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Barnes, Thuram, Tresor

The Caribbean has produced a number of footballers who went on to become household names in Europe such as Jamaica-born former Liverpool and England winger John Barnes, Barcelona and France defender Lilian Thuram, Guadeloupe-born former French star Marius Tresor and Trinidadian Dwight Yorke, who won the English Premier League and the UEFA Champions League with Manchester United.
But Rutter believes talented youngsters are now being diverted away from European clubs. “There are loads of very promising young players out there but they are often snapped up by talent scouts from the United States who are trawling the Caribbean looking for up-and-coming players. But they’re not representing MLS clubs. Rather, they are looking for footballers for the American colleges where football – or should I say soccer – has proved to be such a big hit. The trouble is, though, these guys aren’t then making the transition to professional football in the States. Instead, they are setting their sights on becoming doctors, lawyers and architects and so forth. To address this, football in the Caribbean needs to develop something of an exit route so that kids with promise and ambition know how they can make the step-up to a career in professional football.”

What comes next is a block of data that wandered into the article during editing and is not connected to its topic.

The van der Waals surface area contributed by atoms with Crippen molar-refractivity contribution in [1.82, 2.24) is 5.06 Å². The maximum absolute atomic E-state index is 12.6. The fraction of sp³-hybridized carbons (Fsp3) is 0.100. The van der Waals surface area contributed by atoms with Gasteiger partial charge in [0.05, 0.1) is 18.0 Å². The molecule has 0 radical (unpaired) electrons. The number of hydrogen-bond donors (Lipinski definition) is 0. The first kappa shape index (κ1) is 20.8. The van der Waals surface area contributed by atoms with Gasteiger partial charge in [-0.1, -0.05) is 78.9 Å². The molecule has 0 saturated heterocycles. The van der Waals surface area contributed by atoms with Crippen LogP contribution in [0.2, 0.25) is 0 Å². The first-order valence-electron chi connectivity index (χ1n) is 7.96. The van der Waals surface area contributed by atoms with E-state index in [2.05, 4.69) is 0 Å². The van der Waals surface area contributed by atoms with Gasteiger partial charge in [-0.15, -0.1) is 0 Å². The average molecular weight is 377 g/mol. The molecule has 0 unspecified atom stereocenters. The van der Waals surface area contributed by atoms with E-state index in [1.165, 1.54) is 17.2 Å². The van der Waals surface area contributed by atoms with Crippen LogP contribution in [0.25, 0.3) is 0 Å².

Jamaica and Trinidad & Tobago are currently the top dogs on the Caribbean football scene but FIFA’s Dumortier is convinced that Cuba are ready to mount a serious challenge to their rival’s dominance and thus intensify competition and public interest in the region.